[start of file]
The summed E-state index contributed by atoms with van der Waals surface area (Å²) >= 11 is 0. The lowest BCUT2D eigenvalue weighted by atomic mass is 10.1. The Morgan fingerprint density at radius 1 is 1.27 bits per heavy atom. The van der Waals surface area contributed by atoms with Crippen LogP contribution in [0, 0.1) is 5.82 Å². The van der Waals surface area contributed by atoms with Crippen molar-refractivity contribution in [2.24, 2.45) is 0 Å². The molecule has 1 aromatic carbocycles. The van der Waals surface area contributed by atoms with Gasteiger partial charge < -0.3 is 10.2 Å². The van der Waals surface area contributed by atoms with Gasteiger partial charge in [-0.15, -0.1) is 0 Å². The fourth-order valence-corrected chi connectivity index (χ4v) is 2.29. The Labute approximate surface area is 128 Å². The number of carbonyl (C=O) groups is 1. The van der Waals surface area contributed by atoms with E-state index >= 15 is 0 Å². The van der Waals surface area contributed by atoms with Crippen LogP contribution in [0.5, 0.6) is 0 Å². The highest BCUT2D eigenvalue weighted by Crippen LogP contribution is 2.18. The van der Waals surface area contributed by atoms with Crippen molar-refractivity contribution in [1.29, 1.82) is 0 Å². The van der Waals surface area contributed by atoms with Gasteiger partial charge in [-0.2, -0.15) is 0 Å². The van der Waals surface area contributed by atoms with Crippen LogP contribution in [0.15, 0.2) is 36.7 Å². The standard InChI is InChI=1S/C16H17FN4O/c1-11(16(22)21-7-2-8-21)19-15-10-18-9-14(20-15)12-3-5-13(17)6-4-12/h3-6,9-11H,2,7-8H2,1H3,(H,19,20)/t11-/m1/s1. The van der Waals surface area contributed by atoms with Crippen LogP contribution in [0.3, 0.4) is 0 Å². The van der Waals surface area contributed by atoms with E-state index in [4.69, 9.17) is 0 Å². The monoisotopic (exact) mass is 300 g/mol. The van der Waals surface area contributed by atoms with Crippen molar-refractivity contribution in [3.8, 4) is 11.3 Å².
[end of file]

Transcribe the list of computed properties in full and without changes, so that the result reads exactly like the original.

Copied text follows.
The summed E-state index contributed by atoms with van der Waals surface area (Å²) >= 11 is 0. The lowest BCUT2D eigenvalue weighted by atomic mass is 10.1. The Morgan fingerprint density at radius 1 is 1.27 bits per heavy atom. The van der Waals surface area contributed by atoms with Crippen LogP contribution in [0, 0.1) is 5.82 Å². The van der Waals surface area contributed by atoms with Crippen molar-refractivity contribution in [2.24, 2.45) is 0 Å². The molecule has 1 aromatic carbocycles. The van der Waals surface area contributed by atoms with Gasteiger partial charge < -0.3 is 10.2 Å². The van der Waals surface area contributed by atoms with Gasteiger partial charge in [-0.15, -0.1) is 0 Å². The fourth-order valence-corrected chi connectivity index (χ4v) is 2.29. The Labute approximate surface area is 128 Å². The number of carbonyl (C=O) groups is 1. The van der Waals surface area contributed by atoms with E-state index >= 15 is 0 Å². The van der Waals surface area contributed by atoms with Crippen LogP contribution in [0.5, 0.6) is 0 Å². The highest BCUT2D eigenvalue weighted by Crippen LogP contribution is 2.18. The van der Waals surface area contributed by atoms with Crippen molar-refractivity contribution in [1.29, 1.82) is 0 Å². The van der Waals surface area contributed by atoms with Gasteiger partial charge in [-0.2, -0.15) is 0 Å². The van der Waals surface area contributed by atoms with Crippen LogP contribution in [0.15, 0.2) is 36.7 Å². The standard InChI is InChI=1S/C16H17FN4O/c1-11(16(22)21-7-2-8-21)19-15-10-18-9-14(20-15)12-3-5-13(17)6-4-12/h3-6,9-11H,2,7-8H2,1H3,(H,19,20)/t11-/m1/s1. The van der Waals surface area contributed by atoms with Crippen LogP contribution in [0.3, 0.4) is 0 Å². The van der Waals surface area contributed by atoms with E-state index in [4.69, 9.17) is 0 Å². The monoisotopic (exact) mass is 300 g/mol. The van der Waals surface area contributed by atoms with Crippen molar-refractivity contribution in [3.8, 4) is 11.3 Å².